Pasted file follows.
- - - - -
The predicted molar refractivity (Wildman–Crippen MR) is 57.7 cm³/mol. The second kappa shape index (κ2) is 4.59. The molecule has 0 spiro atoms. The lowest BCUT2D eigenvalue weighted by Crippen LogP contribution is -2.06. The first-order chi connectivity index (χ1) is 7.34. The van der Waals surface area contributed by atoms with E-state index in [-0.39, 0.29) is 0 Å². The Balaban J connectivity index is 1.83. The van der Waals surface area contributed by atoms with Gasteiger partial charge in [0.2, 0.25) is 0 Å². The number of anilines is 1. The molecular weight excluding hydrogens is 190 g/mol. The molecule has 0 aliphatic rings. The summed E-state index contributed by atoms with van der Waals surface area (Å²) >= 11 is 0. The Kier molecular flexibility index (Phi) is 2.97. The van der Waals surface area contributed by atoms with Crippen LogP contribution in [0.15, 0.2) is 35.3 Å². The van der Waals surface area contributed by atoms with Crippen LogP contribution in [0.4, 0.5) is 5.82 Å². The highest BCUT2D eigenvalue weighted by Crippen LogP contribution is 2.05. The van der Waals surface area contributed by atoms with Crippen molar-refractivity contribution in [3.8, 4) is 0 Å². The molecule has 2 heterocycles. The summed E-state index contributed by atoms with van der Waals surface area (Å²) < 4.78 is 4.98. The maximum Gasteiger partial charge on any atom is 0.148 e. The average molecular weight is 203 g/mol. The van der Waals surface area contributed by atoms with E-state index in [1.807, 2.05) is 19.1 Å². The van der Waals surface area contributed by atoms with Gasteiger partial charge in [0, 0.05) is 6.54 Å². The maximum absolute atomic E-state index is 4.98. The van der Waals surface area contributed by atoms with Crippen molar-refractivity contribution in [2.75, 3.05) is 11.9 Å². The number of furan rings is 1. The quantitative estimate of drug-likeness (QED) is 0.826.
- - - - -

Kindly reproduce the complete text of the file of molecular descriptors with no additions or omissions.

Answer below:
The predicted molar refractivity (Wildman–Crippen MR) is 57.7 cm³/mol. The second kappa shape index (κ2) is 4.59. The molecule has 0 spiro atoms. The lowest BCUT2D eigenvalue weighted by Crippen LogP contribution is -2.06. The first-order chi connectivity index (χ1) is 7.34. The van der Waals surface area contributed by atoms with E-state index in [-0.39, 0.29) is 0 Å². The Balaban J connectivity index is 1.83. The van der Waals surface area contributed by atoms with Gasteiger partial charge in [0.2, 0.25) is 0 Å². The number of anilines is 1. The molecular weight excluding hydrogens is 190 g/mol. The molecule has 0 aliphatic rings. The summed E-state index contributed by atoms with van der Waals surface area (Å²) >= 11 is 0. The Kier molecular flexibility index (Phi) is 2.97. The van der Waals surface area contributed by atoms with Crippen LogP contribution in [0.15, 0.2) is 35.3 Å². The van der Waals surface area contributed by atoms with Crippen LogP contribution in [0.4, 0.5) is 5.82 Å². The highest BCUT2D eigenvalue weighted by Crippen LogP contribution is 2.05. The van der Waals surface area contributed by atoms with Crippen molar-refractivity contribution in [3.8, 4) is 0 Å². The molecule has 2 heterocycles. The summed E-state index contributed by atoms with van der Waals surface area (Å²) < 4.78 is 4.98. The maximum Gasteiger partial charge on any atom is 0.148 e. The average molecular weight is 203 g/mol. The van der Waals surface area contributed by atoms with E-state index in [1.807, 2.05) is 19.1 Å². The van der Waals surface area contributed by atoms with Gasteiger partial charge in [0, 0.05) is 6.54 Å². The maximum absolute atomic E-state index is 4.98. The van der Waals surface area contributed by atoms with Crippen molar-refractivity contribution in [2.75, 3.05) is 11.9 Å². The number of furan rings is 1. The quantitative estimate of drug-likeness (QED) is 0.826.